My boat currently floats on prototype.js.

    • avatar
    • Michael
    • Thu 8 Jun 2006 09:24 AM

    Cache is king! If it's a first-timer coming to your site, then they'll wait a bit and give the js time to load. After that, it's a matter of version control for the developer and caching for the browser client.

    Maybe there's a camp out there like that wants options similar to the HTML or Flash versions of a site. Do we need to add 'Ajax' to this list of options?

  4. Cash is King.

    Yes, I'd agree with that. (^_^)

  5. I prefer jQuery, which is a much smaller library (~10k) than Prototype or its siblings. It doesn't provide all of their functionality, but it does what I need. Of course, on this site we all know I'm a bit of a "size king" don't we? *snicker*

  6. Worse than size is that this new Window class uses an older version of Prototype.js (I think it is a modified version of 1.5.0), so forget about coexistence with existing Protoype apps.

    All in all, any of these frameworks is alot for any single effect or feature. It would be nice to see alot of these frameworks be broken down into smaller components so the developer only has to include what they need (Scriptaculous does this to some degree...)

  7. Jerry, if it's that easy, I opt for ATARI.js, of course. ;-)

    Seriously: William Beh ({Link} just linked to the excellent article "Serving JavaScript fast" ({Link} by Cal Handerson. He's dealing with almost all thinkable aspects of the problem of big JS libraries, especially the drawbacks of serving libraries in compressed form. More than just the regular "worth a read".

    While some approaches might not be applicable for domino (), some of his recommendations are.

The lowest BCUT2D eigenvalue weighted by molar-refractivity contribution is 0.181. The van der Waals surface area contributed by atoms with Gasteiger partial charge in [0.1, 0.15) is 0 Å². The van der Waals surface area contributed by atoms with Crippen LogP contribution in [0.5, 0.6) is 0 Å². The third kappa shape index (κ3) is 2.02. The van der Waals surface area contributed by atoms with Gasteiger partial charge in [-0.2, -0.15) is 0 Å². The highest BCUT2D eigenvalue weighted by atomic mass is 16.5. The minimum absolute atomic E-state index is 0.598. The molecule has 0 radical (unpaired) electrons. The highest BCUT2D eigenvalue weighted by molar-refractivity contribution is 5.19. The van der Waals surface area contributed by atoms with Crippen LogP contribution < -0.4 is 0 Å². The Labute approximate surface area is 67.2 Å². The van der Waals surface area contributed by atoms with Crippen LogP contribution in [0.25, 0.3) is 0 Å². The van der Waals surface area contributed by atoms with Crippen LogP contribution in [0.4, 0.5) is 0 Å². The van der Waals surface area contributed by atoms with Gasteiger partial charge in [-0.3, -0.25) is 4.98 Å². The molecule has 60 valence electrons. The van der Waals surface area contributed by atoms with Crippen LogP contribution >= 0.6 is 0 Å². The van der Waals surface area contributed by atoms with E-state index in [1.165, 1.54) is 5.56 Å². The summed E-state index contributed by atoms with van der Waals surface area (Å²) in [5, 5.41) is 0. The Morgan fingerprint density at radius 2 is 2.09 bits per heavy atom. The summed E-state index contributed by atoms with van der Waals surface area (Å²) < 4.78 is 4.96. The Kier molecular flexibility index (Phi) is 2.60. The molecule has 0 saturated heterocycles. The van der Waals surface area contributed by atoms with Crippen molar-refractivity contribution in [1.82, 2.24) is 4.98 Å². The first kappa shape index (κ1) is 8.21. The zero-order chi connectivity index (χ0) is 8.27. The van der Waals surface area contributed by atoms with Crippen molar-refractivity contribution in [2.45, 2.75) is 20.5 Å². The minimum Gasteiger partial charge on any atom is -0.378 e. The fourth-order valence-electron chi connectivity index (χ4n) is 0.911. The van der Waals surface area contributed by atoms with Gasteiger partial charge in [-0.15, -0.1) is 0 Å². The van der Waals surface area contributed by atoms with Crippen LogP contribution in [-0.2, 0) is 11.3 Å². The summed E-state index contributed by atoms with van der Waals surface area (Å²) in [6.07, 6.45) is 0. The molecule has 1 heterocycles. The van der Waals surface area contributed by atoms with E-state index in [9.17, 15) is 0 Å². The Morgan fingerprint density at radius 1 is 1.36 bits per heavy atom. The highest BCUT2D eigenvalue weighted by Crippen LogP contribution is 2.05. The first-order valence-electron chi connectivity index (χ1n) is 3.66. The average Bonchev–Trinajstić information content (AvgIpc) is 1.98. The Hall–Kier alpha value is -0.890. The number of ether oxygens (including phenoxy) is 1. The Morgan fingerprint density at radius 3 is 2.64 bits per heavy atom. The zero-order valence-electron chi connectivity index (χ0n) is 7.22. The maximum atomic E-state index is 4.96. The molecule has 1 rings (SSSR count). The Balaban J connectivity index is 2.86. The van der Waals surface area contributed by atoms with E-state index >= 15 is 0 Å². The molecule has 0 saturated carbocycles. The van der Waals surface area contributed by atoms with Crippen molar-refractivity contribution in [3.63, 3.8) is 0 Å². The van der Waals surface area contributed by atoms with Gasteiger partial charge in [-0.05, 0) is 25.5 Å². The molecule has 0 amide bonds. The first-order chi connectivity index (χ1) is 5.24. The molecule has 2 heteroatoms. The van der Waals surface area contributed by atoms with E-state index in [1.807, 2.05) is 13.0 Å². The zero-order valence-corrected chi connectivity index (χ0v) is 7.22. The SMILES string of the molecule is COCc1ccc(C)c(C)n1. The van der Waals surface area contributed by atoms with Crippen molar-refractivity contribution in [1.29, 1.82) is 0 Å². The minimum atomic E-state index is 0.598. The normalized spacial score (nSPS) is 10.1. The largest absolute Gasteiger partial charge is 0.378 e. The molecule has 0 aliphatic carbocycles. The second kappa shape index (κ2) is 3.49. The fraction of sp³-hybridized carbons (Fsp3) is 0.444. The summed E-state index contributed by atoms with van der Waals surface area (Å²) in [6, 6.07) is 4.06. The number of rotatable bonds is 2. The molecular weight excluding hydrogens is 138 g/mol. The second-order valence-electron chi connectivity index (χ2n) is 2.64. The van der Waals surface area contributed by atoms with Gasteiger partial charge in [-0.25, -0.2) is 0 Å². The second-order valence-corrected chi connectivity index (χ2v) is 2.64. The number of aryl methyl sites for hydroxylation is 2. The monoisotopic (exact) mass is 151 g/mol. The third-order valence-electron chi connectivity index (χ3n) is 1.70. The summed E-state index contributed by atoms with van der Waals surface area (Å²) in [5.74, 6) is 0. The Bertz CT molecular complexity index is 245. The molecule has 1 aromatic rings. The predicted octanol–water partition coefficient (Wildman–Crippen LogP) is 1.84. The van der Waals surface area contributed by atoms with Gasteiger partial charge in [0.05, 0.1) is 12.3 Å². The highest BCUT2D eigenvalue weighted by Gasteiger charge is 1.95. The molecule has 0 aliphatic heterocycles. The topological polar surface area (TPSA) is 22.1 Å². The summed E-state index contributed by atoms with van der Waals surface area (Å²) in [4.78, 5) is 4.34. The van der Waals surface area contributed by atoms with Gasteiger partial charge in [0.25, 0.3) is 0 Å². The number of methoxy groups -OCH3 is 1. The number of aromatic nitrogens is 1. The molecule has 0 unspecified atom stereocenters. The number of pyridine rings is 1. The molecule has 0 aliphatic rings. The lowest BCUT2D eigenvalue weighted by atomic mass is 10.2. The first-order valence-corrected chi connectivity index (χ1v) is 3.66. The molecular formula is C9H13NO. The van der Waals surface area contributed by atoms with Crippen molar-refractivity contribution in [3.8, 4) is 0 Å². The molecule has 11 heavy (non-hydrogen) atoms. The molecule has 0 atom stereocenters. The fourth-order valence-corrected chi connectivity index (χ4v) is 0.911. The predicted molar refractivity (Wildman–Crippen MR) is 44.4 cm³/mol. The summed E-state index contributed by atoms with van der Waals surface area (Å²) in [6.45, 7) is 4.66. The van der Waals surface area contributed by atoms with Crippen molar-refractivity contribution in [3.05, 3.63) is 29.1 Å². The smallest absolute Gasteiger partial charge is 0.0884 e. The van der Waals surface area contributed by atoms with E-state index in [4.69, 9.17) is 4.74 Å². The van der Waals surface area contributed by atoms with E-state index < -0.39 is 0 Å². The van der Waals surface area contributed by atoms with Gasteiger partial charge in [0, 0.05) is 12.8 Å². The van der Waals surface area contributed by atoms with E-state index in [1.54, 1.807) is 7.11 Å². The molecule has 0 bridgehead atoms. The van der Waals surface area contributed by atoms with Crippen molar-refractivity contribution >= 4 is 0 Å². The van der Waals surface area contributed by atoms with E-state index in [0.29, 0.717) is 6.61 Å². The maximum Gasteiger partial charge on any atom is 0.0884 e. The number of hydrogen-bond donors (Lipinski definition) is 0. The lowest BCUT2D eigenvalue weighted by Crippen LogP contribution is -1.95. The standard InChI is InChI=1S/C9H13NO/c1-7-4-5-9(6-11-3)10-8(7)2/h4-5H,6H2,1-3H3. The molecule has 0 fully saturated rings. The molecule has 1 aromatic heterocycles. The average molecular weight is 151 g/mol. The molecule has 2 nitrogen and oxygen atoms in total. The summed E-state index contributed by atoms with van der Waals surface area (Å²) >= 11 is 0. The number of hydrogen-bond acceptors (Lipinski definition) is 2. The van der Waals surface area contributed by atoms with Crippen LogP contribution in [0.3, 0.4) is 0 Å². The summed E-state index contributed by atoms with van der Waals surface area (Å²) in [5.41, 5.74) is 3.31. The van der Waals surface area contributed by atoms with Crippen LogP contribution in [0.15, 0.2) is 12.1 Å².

8. Moo.fx is a lightweight alternative to scriptaculous that also uses prototype as it's base.


  9. This is definitely the way to go. I have eliminated anywhere I used popups (infrequent though they were) in my apps and replaced them with "dialogs" similar to those shown in the example. This was something I did mainly for usability reasons, to prevent problems with focus of dialogs. Even using modal popups still wasn't very good from a functional standpoint. With DHTML, you can style the "popups" however you like, control their position with pixel-perfect precision, etc. Now as to which toolkit is best...well...I guess time will tell...

    • avatar
    • YiMing
    • Thu 8 Jun 2006 08:21 PM

    The way you handle your site will bring you the type you use on JS lib.

    If your app is in an intranet, the size is NOT a problem; if your app is on internet, you must consider the size of the JS lib, more time they waiting, more people leave your site.

    • avatar
    • Barry
    • Thu 8 Jun 2006 10:48 PM

    For a comparison between some of the more popular libraries, check out this presentation by Simon Willison {Link} , as well as a podcast by Dustin Diaz {Link}

  10. @hark

    AMIGA.js, please. :-)

    That second link you posted is exactly what I was hoping to find or write if absent. The Dojo Compressor looks great. Dean Edwards offers one as well though I've had a problem or two calling functions from external .js files that are compressed with it. Given the variability of support for gzip, script compression does seem the best answer for delivery size. The article also gets inte the much needed details on caching. GO READ!

    @ Barry

    Dustin is a freakin' genious.

  11. I've looked at the Dojo website and am interested in trying to add it to Lotus Notes, especially as IBM has given it some support. I am not having luck getting Notes to see all the files. What approach should I take to use Dojo with Domino (version 6.5)?

  12. With domino, you probably have to import each dojo file into, shared resources -> file. one at a time tho. the problem with the default dojo, is that theres a directory stucture, so you'll have to change the code for all the files to be in the same directory and make them import into shared resources -> files. Another solution would be to put the dojo files on a seperate server, but then you have to use cross-site scripting, using the xdomain iframe component, which i havent used yet.

    • avatar
    • Phani
    • Thu 28 Dec 2006 05:26 AM

    I am still digging Prototype ;)

    Like you all said, there are lot of libraries available out there.. I think every alternate week we are seeing a new library. How to know the one which is best suited is the major problem I am facing right now...Lot of confusion :(